As you will see in the attached photos, I cleared the ground under the obs and put down weed matting. I then put the joists in and made the floor from marine grade ply lined up with the joists so that it doesn't creek when you walk on it

The walls went up on rather a windy day which was fun but with five of us not too bad. I was able to bolt it all down through the flooring into the joists then made up an angle iron frame for the top of the walls.

Today I finally got the roof on and it works a treat - rolls nicely with one hand.

Next up are tie down points so that the next big wind doesn't see the roof sailing off into the distance - I've put ratchet straps over it for now, just in case.

After that will be shuttering around the roof/top of wall area to stop horizontal rain getting in.
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Click for full-size image (Under Base.jpg)
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Click for full-size image (Complete Base.jpg)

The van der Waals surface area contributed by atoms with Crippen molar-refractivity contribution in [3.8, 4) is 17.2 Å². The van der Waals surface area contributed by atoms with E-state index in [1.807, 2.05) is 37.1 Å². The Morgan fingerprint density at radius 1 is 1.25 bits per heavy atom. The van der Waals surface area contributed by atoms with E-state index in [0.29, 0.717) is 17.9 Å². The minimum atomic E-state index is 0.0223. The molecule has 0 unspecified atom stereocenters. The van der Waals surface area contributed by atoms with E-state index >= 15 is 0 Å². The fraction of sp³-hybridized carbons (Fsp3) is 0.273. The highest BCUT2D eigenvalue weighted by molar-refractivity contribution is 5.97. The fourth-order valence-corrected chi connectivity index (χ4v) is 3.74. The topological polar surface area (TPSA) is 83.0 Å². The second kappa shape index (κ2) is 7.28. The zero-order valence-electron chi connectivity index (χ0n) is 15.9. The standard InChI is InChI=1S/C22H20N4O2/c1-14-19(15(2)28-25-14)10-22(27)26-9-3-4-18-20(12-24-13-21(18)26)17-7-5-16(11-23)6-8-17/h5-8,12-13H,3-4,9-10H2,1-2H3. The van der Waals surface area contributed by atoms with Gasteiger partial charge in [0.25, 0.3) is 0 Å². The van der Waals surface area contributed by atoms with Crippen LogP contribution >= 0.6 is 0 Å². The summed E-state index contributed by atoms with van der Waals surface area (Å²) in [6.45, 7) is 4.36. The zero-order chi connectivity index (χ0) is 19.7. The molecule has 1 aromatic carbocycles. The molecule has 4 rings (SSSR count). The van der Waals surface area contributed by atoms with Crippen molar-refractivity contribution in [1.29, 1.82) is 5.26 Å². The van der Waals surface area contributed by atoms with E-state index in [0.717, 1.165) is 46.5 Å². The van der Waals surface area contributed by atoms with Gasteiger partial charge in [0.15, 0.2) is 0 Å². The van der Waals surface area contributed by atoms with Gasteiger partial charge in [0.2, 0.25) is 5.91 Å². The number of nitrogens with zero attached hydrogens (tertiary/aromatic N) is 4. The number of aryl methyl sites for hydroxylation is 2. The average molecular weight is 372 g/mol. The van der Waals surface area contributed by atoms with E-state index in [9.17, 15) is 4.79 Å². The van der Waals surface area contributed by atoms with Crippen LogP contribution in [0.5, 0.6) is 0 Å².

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Click for full-size image (Walls.jpg)
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Click for full-size image (Roof On.jpg)
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Click for full-size image (Roof Half Off.jpg)
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Last edited by Trekrider; 11-01-2018 at 11:08 PM. Reason: typo
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Old 12-01-2018, 07:51 AM
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Looking good. You definitely won't regret it. I use my gear anytime there is a bit of clear sky.